Introducing a weekend reading list, as if you needed another one: good reads, mostly about Maryland, in our PM Weekend Reader.
Introducing PM’s Weekend Reader: smart growth, community internet, community supported fisheries and Maryland’s mental health crisis
Not that any of us have any more time on weekends than on weekdays any more, thanks to flexible scheduling that benefits bosses and drives workers crazy.
But your grizzled moderator remembers the “Weekly Reader” of his misspent youth and thinks “Weekend Reader” is a good handle for an every-Friday roundup of interesting recent reads in a progressive vein. Here are some summaries and links:
In Charles County, a comprehensive plan embodying smart growth has been passed after a long struggle with the development interests. The Smarter Growth Alliance said “For the first time in the county's history, we have a growth plan that preserves our environmental assets and curbs destructive sprawl development.” The Maryland chapter of the Sierra Club celebrates it here.
Scattered farm towns in Minnesota are getting together and building their own broadband networks, bypassing corporate offerings that overcharge for slooooow access. It’s one step in working out of top-down financialized services and building local control and cooperative economics. This account is from Yes! Magazine.
You’ve read about CSAs – “community supported agriculture” where you pay up front to a local farm and get a share of what the farm produces. Maybe you’ve joined one. Now there’s a community supported fishery in Annapolis. The Sun has the story.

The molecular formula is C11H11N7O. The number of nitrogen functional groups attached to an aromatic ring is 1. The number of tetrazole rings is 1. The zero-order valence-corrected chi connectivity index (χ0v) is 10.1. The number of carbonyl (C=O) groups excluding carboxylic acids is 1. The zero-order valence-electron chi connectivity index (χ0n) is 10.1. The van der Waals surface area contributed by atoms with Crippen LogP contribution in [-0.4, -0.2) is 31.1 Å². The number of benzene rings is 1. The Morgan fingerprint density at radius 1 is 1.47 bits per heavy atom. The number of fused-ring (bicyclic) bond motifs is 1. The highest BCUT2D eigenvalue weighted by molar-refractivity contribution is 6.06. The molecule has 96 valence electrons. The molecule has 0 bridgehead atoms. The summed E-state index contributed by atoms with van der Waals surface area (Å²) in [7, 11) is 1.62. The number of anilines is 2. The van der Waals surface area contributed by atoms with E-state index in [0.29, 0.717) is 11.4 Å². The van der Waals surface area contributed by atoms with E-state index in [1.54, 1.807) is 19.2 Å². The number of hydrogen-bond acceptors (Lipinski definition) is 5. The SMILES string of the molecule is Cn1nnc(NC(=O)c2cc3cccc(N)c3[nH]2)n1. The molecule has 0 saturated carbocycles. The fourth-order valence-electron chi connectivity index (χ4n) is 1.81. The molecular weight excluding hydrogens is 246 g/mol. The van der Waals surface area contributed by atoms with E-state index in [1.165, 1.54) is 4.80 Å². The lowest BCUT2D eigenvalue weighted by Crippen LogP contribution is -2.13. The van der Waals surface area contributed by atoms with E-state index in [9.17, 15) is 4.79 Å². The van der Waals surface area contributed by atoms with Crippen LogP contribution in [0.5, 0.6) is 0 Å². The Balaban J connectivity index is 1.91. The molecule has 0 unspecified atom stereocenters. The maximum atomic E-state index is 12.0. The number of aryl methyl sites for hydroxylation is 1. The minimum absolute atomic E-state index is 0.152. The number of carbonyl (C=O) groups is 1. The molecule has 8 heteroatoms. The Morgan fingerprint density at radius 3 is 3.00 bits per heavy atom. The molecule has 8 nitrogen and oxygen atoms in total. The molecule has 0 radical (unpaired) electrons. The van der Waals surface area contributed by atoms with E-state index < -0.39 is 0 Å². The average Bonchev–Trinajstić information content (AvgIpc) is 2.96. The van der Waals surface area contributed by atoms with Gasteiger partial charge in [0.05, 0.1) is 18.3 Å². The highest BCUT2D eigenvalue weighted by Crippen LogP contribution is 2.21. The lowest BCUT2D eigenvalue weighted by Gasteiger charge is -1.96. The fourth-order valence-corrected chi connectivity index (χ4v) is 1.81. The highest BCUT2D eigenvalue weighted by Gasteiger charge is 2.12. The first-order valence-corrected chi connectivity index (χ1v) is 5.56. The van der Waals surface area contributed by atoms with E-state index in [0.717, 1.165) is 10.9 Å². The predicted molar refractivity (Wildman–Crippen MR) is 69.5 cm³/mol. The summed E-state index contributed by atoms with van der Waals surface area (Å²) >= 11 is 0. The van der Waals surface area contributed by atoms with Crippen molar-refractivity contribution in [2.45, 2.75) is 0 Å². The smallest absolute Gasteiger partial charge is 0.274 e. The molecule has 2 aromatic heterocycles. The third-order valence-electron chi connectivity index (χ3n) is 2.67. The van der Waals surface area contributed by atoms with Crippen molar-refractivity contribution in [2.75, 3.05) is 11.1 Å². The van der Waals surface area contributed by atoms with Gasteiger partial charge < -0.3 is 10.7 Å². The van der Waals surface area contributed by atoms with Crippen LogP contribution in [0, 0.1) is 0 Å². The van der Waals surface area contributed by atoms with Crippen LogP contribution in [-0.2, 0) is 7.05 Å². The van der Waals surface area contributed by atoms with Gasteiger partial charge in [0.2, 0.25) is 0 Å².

Maryland’s disgraceful record on mental health care has left many who are in need of care instead parked in jails awaiting evaluation and treatment, as the WaPo points out in a useful editorial. Van Mitchell, Gov. Hogan’s secretary of health and mental hygiene, was contrite before a judge in Baltimore last week about the state’s dismal record, for which the judge had threatened contempt of court charges. The O’Malley administration’s performance (as Mitchell was quick to point out) had obviously been no prize either, but Secy. Mitchell, a conservative Democrat and former Charles County delegate, has a longtime finger in this pie as the department’s second in command during much of the Ehrlich administration. The WaPo editorial, with a recommendation for privatizing needed mental health care rather than building a supposed excess of public facilities for mental health treatment, shows the paper’s pathological horror of public-ness, meaning public employee unions, for anything. But the paper is right that institutionalization is nothing like the whole answer and outpatient care can ease the state’s shameful shortfall. Still, those of us with long memories recall that this cascade of mental health crises, along with our continuing scourge of homelessness, began back in the Reagan era when mental health institutions (some of them, admittedly, places of Hollywood-level horror) were emptied without any community care resources provided to transition those in need into secure and nurturing situations. Maryland is reaping that continuing whirlwind, like other states, but the Hogan administration is showing very few signs of understanding or addressing it adequately.
Just like us, you may find it helpful to check out the state aggregators Center Maryland and Maryland Reporter for ready links to articles from around the state. A PM blog post on how to get your info in Maryland in an era of transition to digital is here.